Correct the denominators above with '-' in red to '+' and you will have the correct answer. \(1.0001 = 1+10^{-4}\) and not \(1-10^{-4}\). You have made a similar mistake for the second part.
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we should be able to take advantage of choices whereever possible... Ofcourse, I donot think choices here were given to be able to eliminate all except ONE... But then that is what is possible in this Q with the choices given...

\(\frac{0.99999999}{1.0001}-\frac{0.99999991}{1.0003}=\).. both the terms individually are \(\frac{ODD}{ODD}\)so each term should come out as ODD and \(ODD - ODD =EVEN\)... \(\frac{0.99999999*1.0003-1.0001*0.99999991}{1.0003*1.0001}=\) should be \(\frac{EVEN}{ODD}\).. so our answer should be something with the last digit in DECIMALs as some EVEN number.. Only D has a 2 in its ten-thousandths place.. D

But ofcourse if we had another choice of same type, we would have had to use a^2-b^2 as done by bunuel But if choice permits, GMAT is all about using the opportunities...
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How did we even know to apply a^2 - b^2 = (a - b)(a + b) to this problem? I understand the math, but if I saw this problem on the test I would have never guessed to apply that method.

How did we even know to apply a^2 - b^2 = (a - b)(a + b) to this problem? I understand the math, but if I saw this problem on the test I would have never guessed to apply that method.

Thanks, C

(a^2 - b^2) is the "mathematical" method i.e. a very clean solution that a Math Prof will give you. With enough experience a^2 - b^2 method will come to you. But since most of us are not Math professors, we could get through using brute force. Two alternative approaches have been given by mau5 and lequanftu26. You may want to give them a thorough read.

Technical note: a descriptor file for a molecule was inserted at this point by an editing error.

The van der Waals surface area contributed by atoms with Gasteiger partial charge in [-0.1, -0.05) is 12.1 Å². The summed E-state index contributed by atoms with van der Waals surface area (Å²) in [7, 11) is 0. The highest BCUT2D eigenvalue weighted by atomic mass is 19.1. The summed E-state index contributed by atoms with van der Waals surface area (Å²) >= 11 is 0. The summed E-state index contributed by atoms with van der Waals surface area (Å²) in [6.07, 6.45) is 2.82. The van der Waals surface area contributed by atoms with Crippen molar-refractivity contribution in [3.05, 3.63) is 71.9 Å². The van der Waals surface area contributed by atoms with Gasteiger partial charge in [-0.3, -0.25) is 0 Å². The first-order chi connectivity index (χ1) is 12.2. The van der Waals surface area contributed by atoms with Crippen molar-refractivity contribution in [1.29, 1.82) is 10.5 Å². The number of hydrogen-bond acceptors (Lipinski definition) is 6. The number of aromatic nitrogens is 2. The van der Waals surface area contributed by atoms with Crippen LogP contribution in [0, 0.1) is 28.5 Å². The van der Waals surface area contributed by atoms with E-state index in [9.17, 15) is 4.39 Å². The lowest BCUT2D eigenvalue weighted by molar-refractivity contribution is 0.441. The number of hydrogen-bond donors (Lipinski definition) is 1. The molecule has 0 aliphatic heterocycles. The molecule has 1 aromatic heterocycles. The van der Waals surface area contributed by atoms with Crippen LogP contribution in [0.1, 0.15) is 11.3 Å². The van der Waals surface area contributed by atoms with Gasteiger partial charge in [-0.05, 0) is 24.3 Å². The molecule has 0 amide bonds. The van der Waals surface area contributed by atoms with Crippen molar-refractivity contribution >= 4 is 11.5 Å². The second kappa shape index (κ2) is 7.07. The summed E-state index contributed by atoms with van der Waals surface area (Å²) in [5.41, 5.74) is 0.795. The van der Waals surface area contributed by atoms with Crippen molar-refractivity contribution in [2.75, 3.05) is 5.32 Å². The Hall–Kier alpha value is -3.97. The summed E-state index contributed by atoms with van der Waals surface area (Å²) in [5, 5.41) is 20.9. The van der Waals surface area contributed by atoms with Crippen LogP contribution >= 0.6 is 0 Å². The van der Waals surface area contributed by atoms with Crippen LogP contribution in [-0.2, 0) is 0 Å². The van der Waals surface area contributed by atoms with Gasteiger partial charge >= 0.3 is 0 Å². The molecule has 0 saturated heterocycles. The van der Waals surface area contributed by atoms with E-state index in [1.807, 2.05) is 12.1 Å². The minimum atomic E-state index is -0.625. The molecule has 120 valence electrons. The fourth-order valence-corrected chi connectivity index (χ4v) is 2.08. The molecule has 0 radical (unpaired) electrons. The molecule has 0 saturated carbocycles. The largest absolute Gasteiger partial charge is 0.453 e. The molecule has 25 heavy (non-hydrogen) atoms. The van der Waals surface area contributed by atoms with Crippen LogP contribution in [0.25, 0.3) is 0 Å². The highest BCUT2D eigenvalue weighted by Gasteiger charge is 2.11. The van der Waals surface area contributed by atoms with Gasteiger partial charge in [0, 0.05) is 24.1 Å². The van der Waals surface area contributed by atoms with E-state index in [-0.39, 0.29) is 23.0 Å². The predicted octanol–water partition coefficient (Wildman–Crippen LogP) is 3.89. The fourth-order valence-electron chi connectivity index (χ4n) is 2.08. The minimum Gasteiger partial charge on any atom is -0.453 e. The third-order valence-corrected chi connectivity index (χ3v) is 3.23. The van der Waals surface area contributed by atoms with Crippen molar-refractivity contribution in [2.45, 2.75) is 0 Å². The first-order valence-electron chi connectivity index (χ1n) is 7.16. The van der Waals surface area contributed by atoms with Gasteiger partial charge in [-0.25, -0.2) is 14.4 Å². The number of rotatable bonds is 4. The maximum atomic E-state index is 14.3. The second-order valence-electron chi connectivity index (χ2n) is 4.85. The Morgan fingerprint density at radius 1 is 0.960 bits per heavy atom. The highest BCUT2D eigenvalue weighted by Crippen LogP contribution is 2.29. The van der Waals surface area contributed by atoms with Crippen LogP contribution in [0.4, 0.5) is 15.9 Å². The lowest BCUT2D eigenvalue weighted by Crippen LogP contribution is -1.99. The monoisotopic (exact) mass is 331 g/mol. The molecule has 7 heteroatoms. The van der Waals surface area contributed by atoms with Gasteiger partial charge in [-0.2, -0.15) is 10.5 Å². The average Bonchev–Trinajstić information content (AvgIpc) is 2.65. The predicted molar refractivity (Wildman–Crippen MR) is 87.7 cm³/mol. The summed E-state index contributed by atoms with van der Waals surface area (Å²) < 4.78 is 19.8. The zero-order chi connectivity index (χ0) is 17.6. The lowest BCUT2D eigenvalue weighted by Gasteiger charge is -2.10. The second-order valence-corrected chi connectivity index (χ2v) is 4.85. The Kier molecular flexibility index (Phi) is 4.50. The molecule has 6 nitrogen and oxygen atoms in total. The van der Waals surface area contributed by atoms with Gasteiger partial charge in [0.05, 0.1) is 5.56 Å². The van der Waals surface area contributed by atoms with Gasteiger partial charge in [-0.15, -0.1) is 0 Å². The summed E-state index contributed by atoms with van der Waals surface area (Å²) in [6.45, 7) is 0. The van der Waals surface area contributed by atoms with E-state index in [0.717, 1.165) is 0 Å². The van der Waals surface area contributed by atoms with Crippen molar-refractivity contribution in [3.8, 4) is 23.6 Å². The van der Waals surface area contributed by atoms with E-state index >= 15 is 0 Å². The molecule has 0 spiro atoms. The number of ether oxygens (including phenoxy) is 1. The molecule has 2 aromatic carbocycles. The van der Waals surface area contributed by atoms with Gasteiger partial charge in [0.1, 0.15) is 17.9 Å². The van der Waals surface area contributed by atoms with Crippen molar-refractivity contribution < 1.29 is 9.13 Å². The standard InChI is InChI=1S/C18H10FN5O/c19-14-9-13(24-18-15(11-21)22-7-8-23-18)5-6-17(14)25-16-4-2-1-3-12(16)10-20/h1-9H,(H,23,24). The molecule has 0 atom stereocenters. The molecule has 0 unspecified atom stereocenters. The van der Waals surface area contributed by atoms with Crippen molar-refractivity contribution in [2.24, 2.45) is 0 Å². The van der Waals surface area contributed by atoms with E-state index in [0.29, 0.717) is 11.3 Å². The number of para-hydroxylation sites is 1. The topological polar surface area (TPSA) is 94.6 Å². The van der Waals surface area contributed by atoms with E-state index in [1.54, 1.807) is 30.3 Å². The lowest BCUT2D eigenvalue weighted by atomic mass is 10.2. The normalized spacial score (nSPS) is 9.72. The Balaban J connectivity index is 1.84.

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Looking at such problems, how to decide (upon looking at the options) if some values are to be approximated or problem has to be solved calculas?
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The decision to use the method I used was based on a lack of knowledge to apply any other method. I don't know how to elaborate my method that much more. I rounded both the 0.9999999 up to 1, then cross multiplied, then subtracted to get to the answer. As per my post above, was luck more than anything that I got the correct answer.

This is a crazy question eventhough I got the correct answer...

I simply think: 1. In fraction 1, we have 8 decimals devided by 4 decimals, so the result would be a number with 4 decimals 2. Fraction 2, same, so we should have another number with 4 decimals 3. Take these 2 numbers subtract each other, we should have another number with 4 decimals, so answer should be some thing 10^-4 --> eliminate A and B 4. We have an odd number - another odd number, the result should be van even number ---> eliminate C and E

IN real test, if I pump into this kind of question, I would just guess and move on

This approach sounds waaaay better to me. Nice thinking.